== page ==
There were ten of us on the trip, including two translators. We were supposed to have two others besides, but they dropped out less than a week before we left. One of them was the logistics person -- he was pulled from the trip to help in the planning for a trip to India by a cabinet-level official, and as it turned out, we felt his loss almost at once. When we finally arrived at the Moscow airport, the van that we thought the U.S. Embassy had sent to pick us up never arrived. We sat and waited... and waited... and waited... and pondered what to do next. Finally, one of the translators figured out a way to hire a bus to come and get us. The total expense was only about $100 -- not bad for 10 people plus luggage for a 10-mile trip in from the airport!
We arrived Russia on the 50th anniversary of D-Day, which was being remembered most everywhere in Europe. In Moscow, however, there was no apparent celebration or remembrance. On the way in to the city from the airport, we passed a historical area on the side of the highway, where three huge steel frameworks -- each in the shape of a three-dimensional 'X', like a giant children's 'jack' toy -- stood in silent sentinel just outside the city limits. We were told this was the spot where the German advance on Moscow during World War II was repelled, which was maybe the true turning point of that war. The Russians apparently think that the D-Day invasion of France was a relatively small skirmish, in terms of significance and in lives cost, in comparison to the titanic Eastern front sieges.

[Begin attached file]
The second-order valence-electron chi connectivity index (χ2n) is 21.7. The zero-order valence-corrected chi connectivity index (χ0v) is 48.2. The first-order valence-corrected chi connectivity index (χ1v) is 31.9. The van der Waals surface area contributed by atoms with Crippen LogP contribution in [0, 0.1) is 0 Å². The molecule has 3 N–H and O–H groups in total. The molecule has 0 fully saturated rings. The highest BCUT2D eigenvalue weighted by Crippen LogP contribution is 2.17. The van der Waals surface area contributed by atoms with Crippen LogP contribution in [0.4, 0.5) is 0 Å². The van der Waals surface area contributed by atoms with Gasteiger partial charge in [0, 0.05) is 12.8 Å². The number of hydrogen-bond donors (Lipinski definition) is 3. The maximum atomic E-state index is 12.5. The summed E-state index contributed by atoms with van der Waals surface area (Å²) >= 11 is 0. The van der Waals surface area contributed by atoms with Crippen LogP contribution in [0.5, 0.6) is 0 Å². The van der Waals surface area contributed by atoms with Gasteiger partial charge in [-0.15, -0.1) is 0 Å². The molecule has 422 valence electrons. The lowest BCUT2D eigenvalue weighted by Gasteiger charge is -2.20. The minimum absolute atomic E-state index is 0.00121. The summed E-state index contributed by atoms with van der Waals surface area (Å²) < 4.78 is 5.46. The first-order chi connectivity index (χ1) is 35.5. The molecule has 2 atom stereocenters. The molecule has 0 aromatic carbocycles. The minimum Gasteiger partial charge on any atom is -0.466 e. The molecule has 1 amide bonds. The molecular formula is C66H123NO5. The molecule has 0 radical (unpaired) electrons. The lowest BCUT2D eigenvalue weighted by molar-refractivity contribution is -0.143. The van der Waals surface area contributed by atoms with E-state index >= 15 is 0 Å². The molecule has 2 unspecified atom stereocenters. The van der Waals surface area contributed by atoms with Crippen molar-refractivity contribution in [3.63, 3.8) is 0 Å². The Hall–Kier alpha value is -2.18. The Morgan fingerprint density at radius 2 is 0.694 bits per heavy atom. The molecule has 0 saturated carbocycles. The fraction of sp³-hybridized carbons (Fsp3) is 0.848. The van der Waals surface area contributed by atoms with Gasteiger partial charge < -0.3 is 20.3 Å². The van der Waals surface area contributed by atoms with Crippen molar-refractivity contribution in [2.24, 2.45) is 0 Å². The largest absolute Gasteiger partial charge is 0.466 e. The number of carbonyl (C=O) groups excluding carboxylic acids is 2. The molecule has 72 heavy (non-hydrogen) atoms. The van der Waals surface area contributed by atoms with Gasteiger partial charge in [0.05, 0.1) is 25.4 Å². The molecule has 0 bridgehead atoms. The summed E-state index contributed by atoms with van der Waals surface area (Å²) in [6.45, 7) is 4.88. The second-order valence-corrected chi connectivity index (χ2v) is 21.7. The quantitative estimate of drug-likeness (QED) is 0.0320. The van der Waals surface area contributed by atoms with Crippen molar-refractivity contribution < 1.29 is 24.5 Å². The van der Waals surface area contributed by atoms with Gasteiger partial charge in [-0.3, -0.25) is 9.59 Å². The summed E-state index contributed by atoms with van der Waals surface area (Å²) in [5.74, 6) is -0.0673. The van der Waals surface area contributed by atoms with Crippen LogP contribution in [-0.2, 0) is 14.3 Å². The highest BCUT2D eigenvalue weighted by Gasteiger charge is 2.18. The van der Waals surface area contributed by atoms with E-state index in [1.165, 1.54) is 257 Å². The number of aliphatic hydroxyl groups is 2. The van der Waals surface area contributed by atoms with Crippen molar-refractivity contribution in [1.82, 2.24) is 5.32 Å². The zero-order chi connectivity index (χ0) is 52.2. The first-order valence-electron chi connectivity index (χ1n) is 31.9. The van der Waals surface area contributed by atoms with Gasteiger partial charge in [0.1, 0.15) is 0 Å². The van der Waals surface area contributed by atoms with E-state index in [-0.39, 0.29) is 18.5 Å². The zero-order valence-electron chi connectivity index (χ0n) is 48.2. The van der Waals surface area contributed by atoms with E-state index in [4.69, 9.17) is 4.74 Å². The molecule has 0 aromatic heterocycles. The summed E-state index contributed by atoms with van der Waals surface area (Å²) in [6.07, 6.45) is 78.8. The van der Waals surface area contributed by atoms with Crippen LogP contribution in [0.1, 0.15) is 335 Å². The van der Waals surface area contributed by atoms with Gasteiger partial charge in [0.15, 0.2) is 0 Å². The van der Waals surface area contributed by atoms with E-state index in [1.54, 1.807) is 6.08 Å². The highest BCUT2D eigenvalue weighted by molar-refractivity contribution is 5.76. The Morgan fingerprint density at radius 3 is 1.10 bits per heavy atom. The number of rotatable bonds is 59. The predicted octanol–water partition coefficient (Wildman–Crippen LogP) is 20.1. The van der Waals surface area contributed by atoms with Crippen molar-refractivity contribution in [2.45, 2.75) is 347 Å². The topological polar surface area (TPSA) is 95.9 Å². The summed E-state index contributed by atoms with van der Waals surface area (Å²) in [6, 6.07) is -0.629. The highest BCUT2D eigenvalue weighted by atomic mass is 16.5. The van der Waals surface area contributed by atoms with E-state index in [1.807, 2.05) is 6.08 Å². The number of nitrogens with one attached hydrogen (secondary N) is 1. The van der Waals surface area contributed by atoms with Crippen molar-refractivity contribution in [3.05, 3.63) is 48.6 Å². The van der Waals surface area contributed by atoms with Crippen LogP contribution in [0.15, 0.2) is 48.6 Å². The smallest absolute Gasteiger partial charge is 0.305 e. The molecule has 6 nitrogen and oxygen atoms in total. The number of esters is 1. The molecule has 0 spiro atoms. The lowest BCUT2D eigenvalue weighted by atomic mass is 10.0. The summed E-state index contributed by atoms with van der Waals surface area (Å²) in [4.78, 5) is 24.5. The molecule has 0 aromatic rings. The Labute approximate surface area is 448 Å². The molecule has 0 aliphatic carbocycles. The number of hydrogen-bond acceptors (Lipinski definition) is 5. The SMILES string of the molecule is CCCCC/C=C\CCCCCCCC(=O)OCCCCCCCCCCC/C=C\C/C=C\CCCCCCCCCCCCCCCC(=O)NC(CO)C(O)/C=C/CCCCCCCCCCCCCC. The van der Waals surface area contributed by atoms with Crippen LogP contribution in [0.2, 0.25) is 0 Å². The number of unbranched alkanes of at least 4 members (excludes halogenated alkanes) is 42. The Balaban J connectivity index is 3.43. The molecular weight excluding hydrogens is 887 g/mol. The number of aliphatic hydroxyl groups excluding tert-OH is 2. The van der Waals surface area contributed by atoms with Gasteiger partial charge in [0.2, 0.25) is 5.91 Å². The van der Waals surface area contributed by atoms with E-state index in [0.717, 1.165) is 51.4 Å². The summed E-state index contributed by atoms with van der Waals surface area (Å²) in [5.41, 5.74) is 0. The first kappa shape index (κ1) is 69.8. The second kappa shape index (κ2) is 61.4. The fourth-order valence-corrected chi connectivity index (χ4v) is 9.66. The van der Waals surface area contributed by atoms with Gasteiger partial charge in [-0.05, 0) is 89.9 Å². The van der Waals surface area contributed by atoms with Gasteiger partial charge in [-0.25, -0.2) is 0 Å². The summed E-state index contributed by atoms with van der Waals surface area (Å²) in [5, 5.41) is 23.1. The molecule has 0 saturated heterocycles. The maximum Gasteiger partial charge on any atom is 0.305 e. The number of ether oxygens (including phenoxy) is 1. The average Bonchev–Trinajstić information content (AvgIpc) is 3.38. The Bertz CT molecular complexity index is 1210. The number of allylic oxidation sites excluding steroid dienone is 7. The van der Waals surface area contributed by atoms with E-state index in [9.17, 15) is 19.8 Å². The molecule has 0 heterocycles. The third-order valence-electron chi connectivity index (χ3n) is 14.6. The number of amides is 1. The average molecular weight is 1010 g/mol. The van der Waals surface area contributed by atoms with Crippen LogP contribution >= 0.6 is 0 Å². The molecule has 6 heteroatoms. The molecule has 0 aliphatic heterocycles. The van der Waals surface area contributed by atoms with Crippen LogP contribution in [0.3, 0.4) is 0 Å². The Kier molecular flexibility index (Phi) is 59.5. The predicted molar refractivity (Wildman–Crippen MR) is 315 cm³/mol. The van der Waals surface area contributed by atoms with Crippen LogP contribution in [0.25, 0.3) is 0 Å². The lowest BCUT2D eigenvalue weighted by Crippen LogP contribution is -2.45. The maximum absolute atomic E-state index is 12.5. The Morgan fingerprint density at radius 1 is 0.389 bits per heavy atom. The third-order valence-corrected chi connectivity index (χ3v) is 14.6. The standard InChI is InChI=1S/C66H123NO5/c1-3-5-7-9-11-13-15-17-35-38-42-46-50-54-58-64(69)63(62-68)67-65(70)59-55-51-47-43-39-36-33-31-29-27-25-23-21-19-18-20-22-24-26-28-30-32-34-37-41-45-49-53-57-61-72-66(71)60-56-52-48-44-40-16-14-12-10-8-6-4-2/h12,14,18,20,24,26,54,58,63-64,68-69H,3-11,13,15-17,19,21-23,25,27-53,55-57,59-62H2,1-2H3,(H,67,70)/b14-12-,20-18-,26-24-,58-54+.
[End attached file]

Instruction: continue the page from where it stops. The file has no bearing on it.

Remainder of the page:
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June 6th-9th, 1994 -- in Moscow
Boy, Moscow is an expensive city! The place I stayed in, the Club 27, cost me $190 per night, and that's for a slightly above-average room in a slightly above-average hotel! We got to the hotel in the early evening, so we just decided to go down to the hotel restaurant for dinner instead of trying to find someplace else to eat. The prices there were enough to cause a double-take -- a bowl of soup cost $13, fruit with whipping cream set you back $10, a salad with shrimp was $24, and a main course of beef filet with sweet/sour sauce and vegetable was $32. I finally settled on a plate of something that resembled meatballs wrapped in dough (the Russian equivalent of dim sum?) and a Perrier, for $25, including tip. Believe me, I savored every bite...